After the Portuguese landowners withdrew and Indonesia annexed Timor-Leste in 1976, the focus on coffee diminished and production in Timor-Leste shrunk considerably. After regaining independence in 2002, the coffee sector was quickly rebuilt as a means of economic development. With the help of international aid, coffee soon became the country’s only cash crop. Today, coffee accounts for about 80% of total export revenue.

The name “Timor-Leste” may sound familiar because the word “Timor” is also the name of a widespread coffee variety. “Timor” also appears in other varieties like “Catimor” or “Sarchimor”, names that, like their coffees, are hybrids of the two parent plants’ names.

It’s no coincidence the name “Timor” is so ubiquitous in our variety names, the first widely studied hybrid was found growing in Timor-Leste in the 1920s. The hybrid was the product of one Robusta and one Arabica plant mating. The resulting plant, which soon came to be known as Hybrido de Timor, after the island on which it was found, took on traits from both parent plants. The Timor hybrid was resistant to coffee leaf rust (CLR), like its Robusta parent, but also had higher cup quality, thanks to its Arabica parent.

The discovery of the Timor Hybrid coincided with the expansion of CLR across most of Central and East Africa and Asia. Since CLR spores can remain in soils long after the infected plants die (making it difficult to replant the same varieties), new CLR-resistant hybrids became essential to revitalizing coffee production in these regions. Since Timor’s discovery, scientists have bred countless other hybrid varieties to combat the CLR epidemic and the older Timor variety has played a central role in continuing to breed new resistant varieties with good cup quality, such as Marsellesa, Obata and Oro Azteca, to name a few.

Today, coffee is the second most valuable export in Timor-Leste and is exceeded only by oil. A full third of the country’s population depends on coffee as their primary source of income.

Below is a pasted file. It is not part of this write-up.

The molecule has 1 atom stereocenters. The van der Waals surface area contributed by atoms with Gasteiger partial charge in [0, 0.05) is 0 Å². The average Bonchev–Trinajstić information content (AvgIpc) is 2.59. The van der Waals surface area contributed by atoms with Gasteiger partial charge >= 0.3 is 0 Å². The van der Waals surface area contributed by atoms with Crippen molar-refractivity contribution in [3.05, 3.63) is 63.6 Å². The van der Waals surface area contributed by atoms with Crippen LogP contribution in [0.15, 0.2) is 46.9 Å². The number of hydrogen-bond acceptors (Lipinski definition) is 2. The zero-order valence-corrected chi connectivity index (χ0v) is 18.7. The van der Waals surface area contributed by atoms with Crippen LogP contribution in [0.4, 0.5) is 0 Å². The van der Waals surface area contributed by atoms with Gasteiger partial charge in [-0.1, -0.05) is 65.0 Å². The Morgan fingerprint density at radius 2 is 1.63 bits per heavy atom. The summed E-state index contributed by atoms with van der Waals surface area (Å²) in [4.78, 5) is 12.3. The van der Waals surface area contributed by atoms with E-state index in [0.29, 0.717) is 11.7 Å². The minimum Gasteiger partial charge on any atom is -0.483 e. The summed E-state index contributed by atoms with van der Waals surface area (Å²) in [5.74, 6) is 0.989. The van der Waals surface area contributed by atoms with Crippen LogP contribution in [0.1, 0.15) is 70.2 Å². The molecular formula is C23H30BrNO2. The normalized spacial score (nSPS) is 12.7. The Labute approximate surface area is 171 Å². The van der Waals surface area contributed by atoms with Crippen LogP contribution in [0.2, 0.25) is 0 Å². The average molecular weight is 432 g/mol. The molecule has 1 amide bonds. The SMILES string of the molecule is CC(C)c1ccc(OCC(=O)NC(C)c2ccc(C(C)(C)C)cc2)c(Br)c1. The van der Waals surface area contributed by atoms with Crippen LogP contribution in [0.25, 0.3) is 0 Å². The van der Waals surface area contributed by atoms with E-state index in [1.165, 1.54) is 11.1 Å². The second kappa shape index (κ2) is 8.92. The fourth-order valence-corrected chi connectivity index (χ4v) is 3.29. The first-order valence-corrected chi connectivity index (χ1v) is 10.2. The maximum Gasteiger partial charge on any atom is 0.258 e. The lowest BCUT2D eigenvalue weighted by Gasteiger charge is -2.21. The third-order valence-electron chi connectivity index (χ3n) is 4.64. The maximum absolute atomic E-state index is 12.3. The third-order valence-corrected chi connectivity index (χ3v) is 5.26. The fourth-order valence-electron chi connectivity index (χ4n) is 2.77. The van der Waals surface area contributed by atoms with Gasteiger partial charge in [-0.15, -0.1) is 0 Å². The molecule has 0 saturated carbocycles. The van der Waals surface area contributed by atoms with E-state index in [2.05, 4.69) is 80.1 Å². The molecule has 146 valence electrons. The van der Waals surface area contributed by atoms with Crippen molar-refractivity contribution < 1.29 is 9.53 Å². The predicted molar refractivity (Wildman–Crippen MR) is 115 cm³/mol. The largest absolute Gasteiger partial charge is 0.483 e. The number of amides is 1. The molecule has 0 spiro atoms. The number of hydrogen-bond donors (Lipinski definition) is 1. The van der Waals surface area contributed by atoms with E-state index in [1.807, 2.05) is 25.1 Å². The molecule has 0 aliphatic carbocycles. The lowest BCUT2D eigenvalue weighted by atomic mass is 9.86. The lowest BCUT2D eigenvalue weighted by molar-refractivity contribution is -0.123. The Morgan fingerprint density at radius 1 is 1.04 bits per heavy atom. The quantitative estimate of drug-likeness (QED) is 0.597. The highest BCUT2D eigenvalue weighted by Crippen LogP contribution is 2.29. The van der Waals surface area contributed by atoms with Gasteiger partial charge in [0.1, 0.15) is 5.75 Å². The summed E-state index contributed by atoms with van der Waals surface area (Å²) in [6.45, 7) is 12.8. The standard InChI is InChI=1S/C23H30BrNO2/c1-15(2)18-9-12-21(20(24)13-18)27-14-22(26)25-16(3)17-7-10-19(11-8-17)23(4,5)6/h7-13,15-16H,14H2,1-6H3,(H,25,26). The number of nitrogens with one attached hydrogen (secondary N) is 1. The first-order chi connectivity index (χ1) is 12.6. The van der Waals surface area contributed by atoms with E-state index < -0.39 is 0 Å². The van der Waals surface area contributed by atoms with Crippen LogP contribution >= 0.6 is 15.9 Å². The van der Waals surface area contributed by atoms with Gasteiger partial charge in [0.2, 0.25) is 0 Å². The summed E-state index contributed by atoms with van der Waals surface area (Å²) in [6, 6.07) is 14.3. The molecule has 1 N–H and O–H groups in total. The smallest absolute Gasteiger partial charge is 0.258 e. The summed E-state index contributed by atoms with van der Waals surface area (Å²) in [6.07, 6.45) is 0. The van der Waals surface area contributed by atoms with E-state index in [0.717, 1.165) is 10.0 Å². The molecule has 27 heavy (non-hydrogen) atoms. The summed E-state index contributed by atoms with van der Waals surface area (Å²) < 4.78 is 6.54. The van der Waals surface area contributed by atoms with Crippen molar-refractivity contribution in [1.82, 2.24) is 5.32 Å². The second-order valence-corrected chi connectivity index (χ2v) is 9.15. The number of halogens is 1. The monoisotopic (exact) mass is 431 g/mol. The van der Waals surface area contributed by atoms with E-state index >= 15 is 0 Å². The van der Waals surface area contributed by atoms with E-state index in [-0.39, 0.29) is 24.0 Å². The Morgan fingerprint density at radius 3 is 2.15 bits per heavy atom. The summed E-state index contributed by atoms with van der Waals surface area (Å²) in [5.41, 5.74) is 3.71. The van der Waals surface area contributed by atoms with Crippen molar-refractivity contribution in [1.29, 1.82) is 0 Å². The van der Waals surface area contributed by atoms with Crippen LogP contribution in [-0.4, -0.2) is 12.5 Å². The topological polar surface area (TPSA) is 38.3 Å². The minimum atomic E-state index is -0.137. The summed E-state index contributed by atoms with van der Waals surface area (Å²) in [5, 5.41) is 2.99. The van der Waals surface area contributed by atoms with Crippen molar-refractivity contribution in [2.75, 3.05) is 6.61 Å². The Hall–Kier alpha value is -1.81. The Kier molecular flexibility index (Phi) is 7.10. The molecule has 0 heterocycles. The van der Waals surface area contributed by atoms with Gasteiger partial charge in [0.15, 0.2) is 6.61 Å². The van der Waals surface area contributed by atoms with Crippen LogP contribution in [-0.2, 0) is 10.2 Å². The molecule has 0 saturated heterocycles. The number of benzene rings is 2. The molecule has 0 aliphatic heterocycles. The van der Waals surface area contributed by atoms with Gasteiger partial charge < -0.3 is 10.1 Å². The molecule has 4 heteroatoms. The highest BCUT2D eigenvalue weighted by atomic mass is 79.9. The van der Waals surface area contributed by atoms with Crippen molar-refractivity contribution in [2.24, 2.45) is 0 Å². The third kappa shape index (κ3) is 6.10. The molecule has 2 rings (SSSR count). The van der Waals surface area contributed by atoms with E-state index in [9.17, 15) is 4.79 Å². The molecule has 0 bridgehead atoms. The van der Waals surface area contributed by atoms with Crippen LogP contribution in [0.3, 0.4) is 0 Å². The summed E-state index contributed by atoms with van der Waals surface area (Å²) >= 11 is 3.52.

Most of the harvest is Arabica. A small amount of Robusta is grown at lower altitudes, but generally, Timor-Leste’s mountainous terrain lends itself well to high altitude Arabica cultivation. 

There are six major coffee growing regions in Timor. While these regions are all very close if you map them as the crow flies, poor infrastructure and mountainous terrain stretches these small distances over hours of driving.

Most of the coffee we buy comes from Letefoho, a subregion in the municipality of Ermera, which is itself well-known as the region that produces Timor-Leste’s highest quality coffees.  Letefoho has the highest altitudes in Ermera and coffee farms lie between 1,300 and 1,900 meters above sea level.

This combination of high altitude, rich soil and superb climate, when paired with a focus on increasing farmer know-how and improving infrastructure, has—and will continue to—produce incredible coffees.

While coffee production in Timor-Leste continues to expand and quality continues to improve, the climate presents difficulties. The arid weather and short rainy season make it difficult for coffee cherry to grow. On top of contrarian weather, the low nutrient-content in the soil and negligible access to fertilizers and pesticides makes it more difficult for coffee trees to thrive. The average farmer currently collects only about 500 grams of green coffee per tree (2-3 kg cherry).

Timor-Leste’s coffee industry is prevailing in the face of these difficulties. Both quality and productivity are rapidly increasing. Small changes are increasing coffee quality by leaps and bounds, while several programs, funded by NGOs, are working to fundamentally change coffee harvesting and processing in the country.

The government is also playing a role in improving coffee quality by investing in infrastructure, such as new roads, that will make transporting both cherry and parchment easier. Timor-Leste is poised to be a reliable producer of good quality and versatile coffees.

We’re proud to be active in Timor-Leste. We work alongside farmers, cooperatives and agricultural extension officers to help farmers increase yields and quality. Our goal is to work with our partners to help farmers reach an average yield of 2.5 kilograms per tree while also increasing quality. Higher production and higher quality will mean larger incomes for farmers.